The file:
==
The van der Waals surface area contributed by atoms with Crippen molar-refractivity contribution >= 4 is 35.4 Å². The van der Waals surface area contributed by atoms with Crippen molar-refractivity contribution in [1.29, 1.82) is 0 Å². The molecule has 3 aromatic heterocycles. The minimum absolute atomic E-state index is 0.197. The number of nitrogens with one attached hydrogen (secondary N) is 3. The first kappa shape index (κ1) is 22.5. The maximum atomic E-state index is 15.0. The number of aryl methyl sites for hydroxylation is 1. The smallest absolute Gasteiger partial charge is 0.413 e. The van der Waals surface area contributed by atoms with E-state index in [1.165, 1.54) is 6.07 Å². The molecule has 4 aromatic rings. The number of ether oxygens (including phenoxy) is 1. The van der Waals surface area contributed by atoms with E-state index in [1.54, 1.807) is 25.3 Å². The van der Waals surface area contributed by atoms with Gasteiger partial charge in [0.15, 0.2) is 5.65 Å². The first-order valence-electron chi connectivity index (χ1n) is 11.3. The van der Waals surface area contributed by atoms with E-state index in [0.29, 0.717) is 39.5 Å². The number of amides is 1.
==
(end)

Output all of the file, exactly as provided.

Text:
The van der Waals surface area contributed by atoms with Crippen molar-refractivity contribution >= 4 is 35.4 Å². The van der Waals surface area contributed by atoms with Crippen molar-refractivity contribution in [1.29, 1.82) is 0 Å². The molecule has 3 aromatic heterocycles. The minimum absolute atomic E-state index is 0.197. The number of nitrogens with one attached hydrogen (secondary N) is 3. The first kappa shape index (κ1) is 22.5. The maximum atomic E-state index is 15.0. The number of aryl methyl sites for hydroxylation is 1. The smallest absolute Gasteiger partial charge is 0.413 e. The van der Waals surface area contributed by atoms with E-state index in [1.165, 1.54) is 6.07 Å². The molecule has 4 aromatic rings. The number of ether oxygens (including phenoxy) is 1. The van der Waals surface area contributed by atoms with E-state index in [1.54, 1.807) is 25.3 Å². The van der Waals surface area contributed by atoms with Gasteiger partial charge in [0.15, 0.2) is 5.65 Å². The first-order valence-electron chi connectivity index (χ1n) is 11.3. The van der Waals surface area contributed by atoms with E-state index in [0.29, 0.717) is 39.5 Å². The number of amides is 1.